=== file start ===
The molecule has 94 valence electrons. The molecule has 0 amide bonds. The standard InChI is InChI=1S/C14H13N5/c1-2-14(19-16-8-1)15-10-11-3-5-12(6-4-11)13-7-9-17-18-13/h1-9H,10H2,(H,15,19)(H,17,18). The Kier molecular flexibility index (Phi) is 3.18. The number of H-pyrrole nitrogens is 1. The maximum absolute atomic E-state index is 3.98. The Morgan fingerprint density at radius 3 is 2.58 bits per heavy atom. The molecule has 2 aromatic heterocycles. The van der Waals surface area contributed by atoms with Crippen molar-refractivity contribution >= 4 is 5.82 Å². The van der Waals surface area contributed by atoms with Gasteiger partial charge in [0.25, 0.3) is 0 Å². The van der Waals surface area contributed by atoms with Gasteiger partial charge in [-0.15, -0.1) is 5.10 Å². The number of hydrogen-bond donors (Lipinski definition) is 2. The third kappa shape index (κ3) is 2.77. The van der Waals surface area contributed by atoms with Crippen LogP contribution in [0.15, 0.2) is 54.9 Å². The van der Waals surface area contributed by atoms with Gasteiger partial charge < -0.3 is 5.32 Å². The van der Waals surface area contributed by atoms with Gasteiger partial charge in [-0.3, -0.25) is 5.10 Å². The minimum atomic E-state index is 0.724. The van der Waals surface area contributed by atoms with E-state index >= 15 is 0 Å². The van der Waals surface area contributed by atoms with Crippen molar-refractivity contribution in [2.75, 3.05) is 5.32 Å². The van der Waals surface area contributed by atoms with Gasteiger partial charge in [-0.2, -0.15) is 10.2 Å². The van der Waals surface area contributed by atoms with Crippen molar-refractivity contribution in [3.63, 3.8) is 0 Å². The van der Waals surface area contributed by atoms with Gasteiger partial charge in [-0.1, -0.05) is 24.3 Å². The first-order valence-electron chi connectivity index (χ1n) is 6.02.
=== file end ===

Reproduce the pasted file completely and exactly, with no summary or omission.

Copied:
The molecule has 94 valence electrons. The molecule has 0 amide bonds. The standard InChI is InChI=1S/C14H13N5/c1-2-14(19-16-8-1)15-10-11-3-5-12(6-4-11)13-7-9-17-18-13/h1-9H,10H2,(H,15,19)(H,17,18). The Kier molecular flexibility index (Phi) is 3.18. The number of H-pyrrole nitrogens is 1. The maximum absolute atomic E-state index is 3.98. The Morgan fingerprint density at radius 3 is 2.58 bits per heavy atom. The molecule has 2 aromatic heterocycles. The van der Waals surface area contributed by atoms with Crippen molar-refractivity contribution >= 4 is 5.82 Å². The van der Waals surface area contributed by atoms with Gasteiger partial charge in [0.25, 0.3) is 0 Å². The van der Waals surface area contributed by atoms with Gasteiger partial charge in [-0.15, -0.1) is 5.10 Å². The number of hydrogen-bond donors (Lipinski definition) is 2. The third kappa shape index (κ3) is 2.77. The van der Waals surface area contributed by atoms with Crippen LogP contribution in [0.15, 0.2) is 54.9 Å². The van der Waals surface area contributed by atoms with Gasteiger partial charge < -0.3 is 5.32 Å². The van der Waals surface area contributed by atoms with Gasteiger partial charge in [-0.3, -0.25) is 5.10 Å². The minimum atomic E-state index is 0.724. The van der Waals surface area contributed by atoms with E-state index >= 15 is 0 Å². The van der Waals surface area contributed by atoms with Crippen molar-refractivity contribution in [2.75, 3.05) is 5.32 Å². The van der Waals surface area contributed by atoms with Gasteiger partial charge in [-0.2, -0.15) is 10.2 Å². The van der Waals surface area contributed by atoms with Crippen molar-refractivity contribution in [3.63, 3.8) is 0 Å². The van der Waals surface area contributed by atoms with Gasteiger partial charge in [-0.1, -0.05) is 24.3 Å². The first-order valence-electron chi connectivity index (χ1n) is 6.02.